Anne Tyler’s A Spool of Blue Thread

A Spool of Blue Thread is the first novel by Anne Tyler that I’ve actually read. Like others, I saw the film adaptation of The Accidental Tourist, which I thoroughly enjoyed, although the story wasn’t the kind I’d normally read. I found it closer to popular fiction than literature. However, Tyler has been compared to other revered American writers, such as Eudora Welty and John Updike. Tyler also won the Pulitzer Prize for Breathing Lessons in 1989. I remember how a smart colleague of mine raved about it at the time.

Still, I’m not entirely sure why A Spool of Blue Thread was shortlisted for the Man Booker Prize last year. I suspect that it was because American authors have only recently become eligible for the prize and that her nomination was influenced by her earlier work. In a recent interview with the BBC, Tyler, who was born in 1941, suggested she may not live to complete another novel although she is scheduled to write an updated version of Shakespeare’s Taming of the Shrew.

I also read that Tyler’s husband is a psychiatrist, a fact that may have influenced the construction of her narrative, which in some respects reads like a case history. The story hinges on the Whitshank family, tracing the life of Junior Whitshank back as far a 1926, when he seems to have emerged from Appalachia. In the third part of the book we learn about his marriage to Linnie Mae and the two children they raise in the house Junior built. While the daughter marries up, the son Red, marries an intelligent and educated woman who becomes a social worker as well as a mother. Somewhat reminiscent of Virginia Woolf’s To The Lighthouse, Red’s wife Abby becomes the central character, who upon reaching old age dies. Over the course of the novel, Abby and Red have three children, two girls, who both do well for themselves, and a son, Denny, who is more or less a never do well who, as far as we see, never fully grows up.. There is also an adopted son, and his unexpected inclusion in the family seems to have disrupted Denny’s development. Soon after Abby’s death, Denny tells his adopted brother how much their mother loved him and how she considered him special:

If she hadn’t, you’d have led a very different life, believe me. You’d have been shunted around who knows where, rootless, homeless, stuck in foster care someplace, and you’d probably have turned into one of those misfit guys who have trouble keeping a job, or staying married, or hanging on to their friends. You’d have felt out of place wherever you went; there’d be nowhere you belonged.

Of course, Denny ends up describing himself. While the other children thought their mother showered attention on their biological brother, Denny felt neglected, the odd man out, the misfit. Abby and Denny’s stories remind us that the best of intentions can produce unwanted effects. This seems to be the theme of the novel — that problem children are not necessarily the result of bad parenting but the manifestation of unforeseen consequences, yet another example of life’s not so little ironies.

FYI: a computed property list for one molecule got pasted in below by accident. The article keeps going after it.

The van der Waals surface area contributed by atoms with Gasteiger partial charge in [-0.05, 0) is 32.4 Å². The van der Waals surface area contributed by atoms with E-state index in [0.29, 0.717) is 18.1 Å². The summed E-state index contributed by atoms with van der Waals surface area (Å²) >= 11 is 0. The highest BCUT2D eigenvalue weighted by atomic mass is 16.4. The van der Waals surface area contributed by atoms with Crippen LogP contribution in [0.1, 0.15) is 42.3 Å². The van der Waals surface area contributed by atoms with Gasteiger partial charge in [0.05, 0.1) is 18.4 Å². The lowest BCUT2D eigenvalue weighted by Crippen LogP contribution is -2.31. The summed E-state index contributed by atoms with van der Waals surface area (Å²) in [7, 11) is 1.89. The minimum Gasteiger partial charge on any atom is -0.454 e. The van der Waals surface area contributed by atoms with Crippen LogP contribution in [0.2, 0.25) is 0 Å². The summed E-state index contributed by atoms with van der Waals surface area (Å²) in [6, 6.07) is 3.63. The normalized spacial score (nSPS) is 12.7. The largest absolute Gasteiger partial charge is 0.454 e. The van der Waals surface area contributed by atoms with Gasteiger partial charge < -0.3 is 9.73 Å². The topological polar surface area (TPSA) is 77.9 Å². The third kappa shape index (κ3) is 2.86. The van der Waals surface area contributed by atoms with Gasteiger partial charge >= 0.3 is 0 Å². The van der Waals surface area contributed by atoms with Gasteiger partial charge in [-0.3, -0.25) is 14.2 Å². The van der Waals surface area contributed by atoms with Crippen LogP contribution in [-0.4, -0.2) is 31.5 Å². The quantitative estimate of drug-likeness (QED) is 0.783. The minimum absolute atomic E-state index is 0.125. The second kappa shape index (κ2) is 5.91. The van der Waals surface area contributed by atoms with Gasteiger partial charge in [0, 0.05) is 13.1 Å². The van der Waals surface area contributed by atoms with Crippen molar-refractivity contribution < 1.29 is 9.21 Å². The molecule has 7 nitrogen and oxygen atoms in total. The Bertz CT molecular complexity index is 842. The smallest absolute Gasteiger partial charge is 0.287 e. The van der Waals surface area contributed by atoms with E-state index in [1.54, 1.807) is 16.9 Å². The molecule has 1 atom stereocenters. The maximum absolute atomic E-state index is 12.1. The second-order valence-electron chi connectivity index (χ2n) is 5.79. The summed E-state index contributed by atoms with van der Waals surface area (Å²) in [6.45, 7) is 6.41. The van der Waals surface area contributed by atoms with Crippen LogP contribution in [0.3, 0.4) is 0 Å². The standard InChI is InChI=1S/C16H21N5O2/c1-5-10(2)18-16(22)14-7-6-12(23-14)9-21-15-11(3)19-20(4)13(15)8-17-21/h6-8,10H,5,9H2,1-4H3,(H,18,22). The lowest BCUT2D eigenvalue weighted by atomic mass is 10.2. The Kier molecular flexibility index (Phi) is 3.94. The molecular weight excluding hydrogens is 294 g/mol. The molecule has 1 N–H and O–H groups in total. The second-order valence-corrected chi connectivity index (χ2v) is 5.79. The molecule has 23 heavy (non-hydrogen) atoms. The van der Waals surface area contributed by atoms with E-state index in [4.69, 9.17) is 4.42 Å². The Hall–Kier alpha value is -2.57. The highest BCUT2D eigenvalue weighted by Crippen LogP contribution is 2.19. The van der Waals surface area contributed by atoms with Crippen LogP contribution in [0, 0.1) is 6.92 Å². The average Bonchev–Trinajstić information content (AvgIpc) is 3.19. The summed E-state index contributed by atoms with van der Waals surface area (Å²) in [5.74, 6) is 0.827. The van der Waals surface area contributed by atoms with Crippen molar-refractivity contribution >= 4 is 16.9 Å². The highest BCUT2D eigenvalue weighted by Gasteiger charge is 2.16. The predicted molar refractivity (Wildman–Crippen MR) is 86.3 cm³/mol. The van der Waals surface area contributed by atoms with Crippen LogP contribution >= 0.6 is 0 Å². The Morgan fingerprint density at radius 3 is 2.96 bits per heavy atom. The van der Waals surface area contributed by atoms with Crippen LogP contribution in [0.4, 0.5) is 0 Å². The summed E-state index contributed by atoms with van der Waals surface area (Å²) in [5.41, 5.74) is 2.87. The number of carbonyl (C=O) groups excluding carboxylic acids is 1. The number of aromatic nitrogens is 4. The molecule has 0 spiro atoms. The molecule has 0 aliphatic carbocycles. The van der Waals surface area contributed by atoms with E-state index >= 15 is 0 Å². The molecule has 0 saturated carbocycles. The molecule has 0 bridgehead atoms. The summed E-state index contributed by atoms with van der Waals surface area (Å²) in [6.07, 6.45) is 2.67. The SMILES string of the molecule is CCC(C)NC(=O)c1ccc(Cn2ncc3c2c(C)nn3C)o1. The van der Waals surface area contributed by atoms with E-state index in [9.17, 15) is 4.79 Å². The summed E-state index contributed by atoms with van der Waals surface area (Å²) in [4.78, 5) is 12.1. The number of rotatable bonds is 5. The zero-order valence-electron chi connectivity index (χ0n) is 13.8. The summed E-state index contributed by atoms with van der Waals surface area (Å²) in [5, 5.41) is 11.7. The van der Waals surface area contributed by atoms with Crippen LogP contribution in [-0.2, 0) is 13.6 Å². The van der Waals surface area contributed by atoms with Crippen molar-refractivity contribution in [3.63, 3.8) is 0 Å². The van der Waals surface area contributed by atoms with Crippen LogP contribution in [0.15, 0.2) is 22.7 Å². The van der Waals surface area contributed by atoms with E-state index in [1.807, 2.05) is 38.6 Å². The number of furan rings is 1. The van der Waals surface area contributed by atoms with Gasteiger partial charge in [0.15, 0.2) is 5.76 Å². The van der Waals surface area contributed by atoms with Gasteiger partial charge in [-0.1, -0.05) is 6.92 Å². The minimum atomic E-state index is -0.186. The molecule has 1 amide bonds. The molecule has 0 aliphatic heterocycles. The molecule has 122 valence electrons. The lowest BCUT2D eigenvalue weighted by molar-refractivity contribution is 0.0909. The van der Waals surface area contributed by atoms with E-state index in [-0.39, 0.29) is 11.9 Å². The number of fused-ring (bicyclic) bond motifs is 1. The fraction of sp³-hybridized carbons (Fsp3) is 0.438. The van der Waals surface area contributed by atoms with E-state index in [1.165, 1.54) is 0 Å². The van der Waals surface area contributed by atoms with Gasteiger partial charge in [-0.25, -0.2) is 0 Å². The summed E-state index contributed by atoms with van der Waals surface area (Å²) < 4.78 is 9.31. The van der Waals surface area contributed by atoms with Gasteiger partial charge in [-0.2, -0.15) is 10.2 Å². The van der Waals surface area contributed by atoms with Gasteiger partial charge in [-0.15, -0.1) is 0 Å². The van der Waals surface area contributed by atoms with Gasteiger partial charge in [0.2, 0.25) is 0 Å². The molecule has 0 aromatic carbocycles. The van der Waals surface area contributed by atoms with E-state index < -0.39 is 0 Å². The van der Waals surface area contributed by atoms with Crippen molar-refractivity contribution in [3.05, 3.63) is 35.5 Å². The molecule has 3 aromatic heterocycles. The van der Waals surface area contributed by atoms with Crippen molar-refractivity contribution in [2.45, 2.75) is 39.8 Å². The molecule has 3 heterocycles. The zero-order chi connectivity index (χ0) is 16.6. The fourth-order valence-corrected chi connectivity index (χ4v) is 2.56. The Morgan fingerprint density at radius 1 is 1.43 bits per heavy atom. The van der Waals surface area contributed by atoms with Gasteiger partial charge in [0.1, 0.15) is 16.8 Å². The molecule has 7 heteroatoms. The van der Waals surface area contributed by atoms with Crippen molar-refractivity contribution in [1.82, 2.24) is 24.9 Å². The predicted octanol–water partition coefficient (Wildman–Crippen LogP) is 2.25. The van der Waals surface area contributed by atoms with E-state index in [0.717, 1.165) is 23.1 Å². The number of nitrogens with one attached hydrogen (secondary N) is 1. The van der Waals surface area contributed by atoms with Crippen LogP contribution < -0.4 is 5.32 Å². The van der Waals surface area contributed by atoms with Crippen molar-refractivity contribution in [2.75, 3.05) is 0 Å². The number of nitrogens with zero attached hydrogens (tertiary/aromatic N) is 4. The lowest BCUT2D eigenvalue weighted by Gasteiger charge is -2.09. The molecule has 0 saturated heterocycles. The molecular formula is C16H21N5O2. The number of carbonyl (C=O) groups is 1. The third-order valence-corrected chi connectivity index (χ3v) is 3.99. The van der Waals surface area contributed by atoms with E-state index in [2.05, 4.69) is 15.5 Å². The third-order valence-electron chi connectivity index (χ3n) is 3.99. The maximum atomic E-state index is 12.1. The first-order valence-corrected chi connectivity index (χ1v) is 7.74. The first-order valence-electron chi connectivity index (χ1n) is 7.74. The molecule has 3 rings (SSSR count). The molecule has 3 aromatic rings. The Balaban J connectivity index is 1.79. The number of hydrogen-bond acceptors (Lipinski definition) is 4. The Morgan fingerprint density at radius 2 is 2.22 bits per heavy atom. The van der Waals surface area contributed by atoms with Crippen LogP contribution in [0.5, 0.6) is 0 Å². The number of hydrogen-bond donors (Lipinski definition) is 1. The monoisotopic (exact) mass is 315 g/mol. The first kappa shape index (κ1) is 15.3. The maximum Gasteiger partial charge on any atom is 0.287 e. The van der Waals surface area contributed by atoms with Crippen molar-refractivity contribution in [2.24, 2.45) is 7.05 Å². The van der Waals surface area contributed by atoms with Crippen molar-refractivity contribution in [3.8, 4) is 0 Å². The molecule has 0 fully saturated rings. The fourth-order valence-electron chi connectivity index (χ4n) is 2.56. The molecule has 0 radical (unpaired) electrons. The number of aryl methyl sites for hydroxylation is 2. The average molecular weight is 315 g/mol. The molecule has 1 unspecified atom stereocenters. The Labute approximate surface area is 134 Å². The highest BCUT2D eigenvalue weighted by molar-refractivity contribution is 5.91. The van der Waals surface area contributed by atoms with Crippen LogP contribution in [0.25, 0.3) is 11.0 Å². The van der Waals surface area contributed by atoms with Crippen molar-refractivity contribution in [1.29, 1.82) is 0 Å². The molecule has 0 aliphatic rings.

Clarice Lispector’s Near to the Wild Heart

I had never heard of the Brazilian author Clarice Lispector and don’t fully understand why. She is an important modern writer. In 2009, Benjamin Moser published his biography on her entitled Why This World and it appears to have renewed interest in her work as a series of new translations followed. In his article for The New Yorker, Moser informs us that she

was nine when Virginia Woolf asked a question she later quoted: ‘Who shall measure the heat and violence of the poet’s heart when caught and tangled in a woman’s body?’ The question, Woolf believed, applied as much to women of her own day as it did to women of Shakespeare’s. How did Clarice Lispector—of all people—succeed at a time when so many other women were silenced?

Her first novel, Near to the Wild Heart, was written when she was only twenty-three and caused a sensation when it was published in Brazil in 1943. There is not much in the way of plot, yet it can be described as a coming-of-age story, thoughtfully structured and narrated from the first person point-of-view, which makes the intense interior monologues all the more compelling. We are introduced to the narrator, Joana, when she is still a child, living alone with her father, who is a writer. She feels neglected and is trying to get her father’s attention, so she reads him a short poem she has written, but he fails to grasp its import. It becomes obvious that he is preoccupied with his own writing and doesn’t have time for his daughter. In the next chapter, we meet Joana when she is married. The juxtaposition of the two scenes, as in Eisenstein’s film editing, enables us to see how in her marriage Joana is caught in a role similar to the one she played for her father. The sense of her entrapment is effectively conveyed. Her husband, moreover, is busy, writing a book on civil law, a legal system that subjugates women.

What has changed, however, is that Joana has developed a strong sense of herself that she finds interrupted by her husband’s presence. When she concentrated on herself, she “continued living the thread of her childhood.” It’s as if married life, being domesticated, is a cage for the animal she feels inside herself.

It is curious I can’t say who I am. That is to say, I know it all too well, but I can’t say it. More than anything, I’m afraid to say it, because the moment I try to speak not only do I fail to express what I feel but what I feel slowly becomes what I say.